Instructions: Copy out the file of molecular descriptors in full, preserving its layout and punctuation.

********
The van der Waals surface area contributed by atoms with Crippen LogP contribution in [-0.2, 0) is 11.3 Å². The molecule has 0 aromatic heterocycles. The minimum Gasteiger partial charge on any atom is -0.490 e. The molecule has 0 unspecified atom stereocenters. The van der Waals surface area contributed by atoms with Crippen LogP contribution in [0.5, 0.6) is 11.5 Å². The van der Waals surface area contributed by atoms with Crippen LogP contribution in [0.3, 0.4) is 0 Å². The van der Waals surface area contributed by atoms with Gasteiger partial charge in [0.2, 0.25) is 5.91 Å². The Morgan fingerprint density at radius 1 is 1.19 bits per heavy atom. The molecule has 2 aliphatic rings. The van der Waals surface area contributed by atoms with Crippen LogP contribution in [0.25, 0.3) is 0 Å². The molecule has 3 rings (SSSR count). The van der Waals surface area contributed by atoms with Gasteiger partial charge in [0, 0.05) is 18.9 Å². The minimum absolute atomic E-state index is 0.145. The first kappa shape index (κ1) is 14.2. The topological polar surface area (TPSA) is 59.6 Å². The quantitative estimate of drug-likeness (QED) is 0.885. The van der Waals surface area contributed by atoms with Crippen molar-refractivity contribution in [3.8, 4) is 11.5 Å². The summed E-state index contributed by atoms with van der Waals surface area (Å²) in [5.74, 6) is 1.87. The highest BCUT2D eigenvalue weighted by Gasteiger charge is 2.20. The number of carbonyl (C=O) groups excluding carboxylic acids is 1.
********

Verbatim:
The van der Waals surface area contributed by atoms with Crippen LogP contribution in [-0.2, 0) is 11.3 Å². The molecule has 0 aromatic heterocycles. The minimum Gasteiger partial charge on any atom is -0.490 e. The molecule has 0 unspecified atom stereocenters. The van der Waals surface area contributed by atoms with Crippen LogP contribution in [0.5, 0.6) is 11.5 Å². The van der Waals surface area contributed by atoms with Crippen LogP contribution in [0.3, 0.4) is 0 Å². The van der Waals surface area contributed by atoms with Gasteiger partial charge in [0.2, 0.25) is 5.91 Å². The Morgan fingerprint density at radius 1 is 1.19 bits per heavy atom. The molecule has 2 aliphatic rings. The van der Waals surface area contributed by atoms with Crippen LogP contribution in [0.25, 0.3) is 0 Å². The molecule has 3 rings (SSSR count). The van der Waals surface area contributed by atoms with Gasteiger partial charge in [0, 0.05) is 18.9 Å². The minimum absolute atomic E-state index is 0.145. The first kappa shape index (κ1) is 14.2. The topological polar surface area (TPSA) is 59.6 Å². The quantitative estimate of drug-likeness (QED) is 0.885. The van der Waals surface area contributed by atoms with Crippen molar-refractivity contribution in [3.8, 4) is 11.5 Å². The summed E-state index contributed by atoms with van der Waals surface area (Å²) in [5.74, 6) is 1.87. The highest BCUT2D eigenvalue weighted by Gasteiger charge is 2.20. The number of carbonyl (C=O) groups excluding carboxylic acids is 1.